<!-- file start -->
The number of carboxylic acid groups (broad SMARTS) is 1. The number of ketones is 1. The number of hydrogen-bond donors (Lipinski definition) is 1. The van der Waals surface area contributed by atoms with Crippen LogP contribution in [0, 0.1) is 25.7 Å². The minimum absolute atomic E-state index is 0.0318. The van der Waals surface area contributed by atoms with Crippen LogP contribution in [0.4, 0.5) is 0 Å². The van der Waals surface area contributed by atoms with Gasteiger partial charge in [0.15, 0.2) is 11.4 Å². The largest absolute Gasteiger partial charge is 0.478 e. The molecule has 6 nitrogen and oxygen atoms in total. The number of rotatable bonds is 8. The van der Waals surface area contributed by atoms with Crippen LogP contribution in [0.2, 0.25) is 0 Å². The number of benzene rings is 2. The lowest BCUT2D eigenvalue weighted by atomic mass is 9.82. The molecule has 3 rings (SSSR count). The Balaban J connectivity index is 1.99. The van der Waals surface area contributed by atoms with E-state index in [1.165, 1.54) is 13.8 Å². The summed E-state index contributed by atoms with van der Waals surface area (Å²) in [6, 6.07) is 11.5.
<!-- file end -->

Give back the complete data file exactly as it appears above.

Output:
The number of carboxylic acid groups (broad SMARTS) is 1. The number of ketones is 1. The number of hydrogen-bond donors (Lipinski definition) is 1. The van der Waals surface area contributed by atoms with Crippen LogP contribution in [0, 0.1) is 25.7 Å². The minimum absolute atomic E-state index is 0.0318. The van der Waals surface area contributed by atoms with Crippen LogP contribution in [0.4, 0.5) is 0 Å². The van der Waals surface area contributed by atoms with Gasteiger partial charge in [0.15, 0.2) is 11.4 Å². The largest absolute Gasteiger partial charge is 0.478 e. The molecule has 6 nitrogen and oxygen atoms in total. The number of rotatable bonds is 8. The van der Waals surface area contributed by atoms with Crippen LogP contribution in [0.2, 0.25) is 0 Å². The number of benzene rings is 2. The lowest BCUT2D eigenvalue weighted by atomic mass is 9.82. The molecule has 3 rings (SSSR count). The Balaban J connectivity index is 1.99. The van der Waals surface area contributed by atoms with E-state index in [1.165, 1.54) is 13.8 Å². The summed E-state index contributed by atoms with van der Waals surface area (Å²) in [6, 6.07) is 11.5.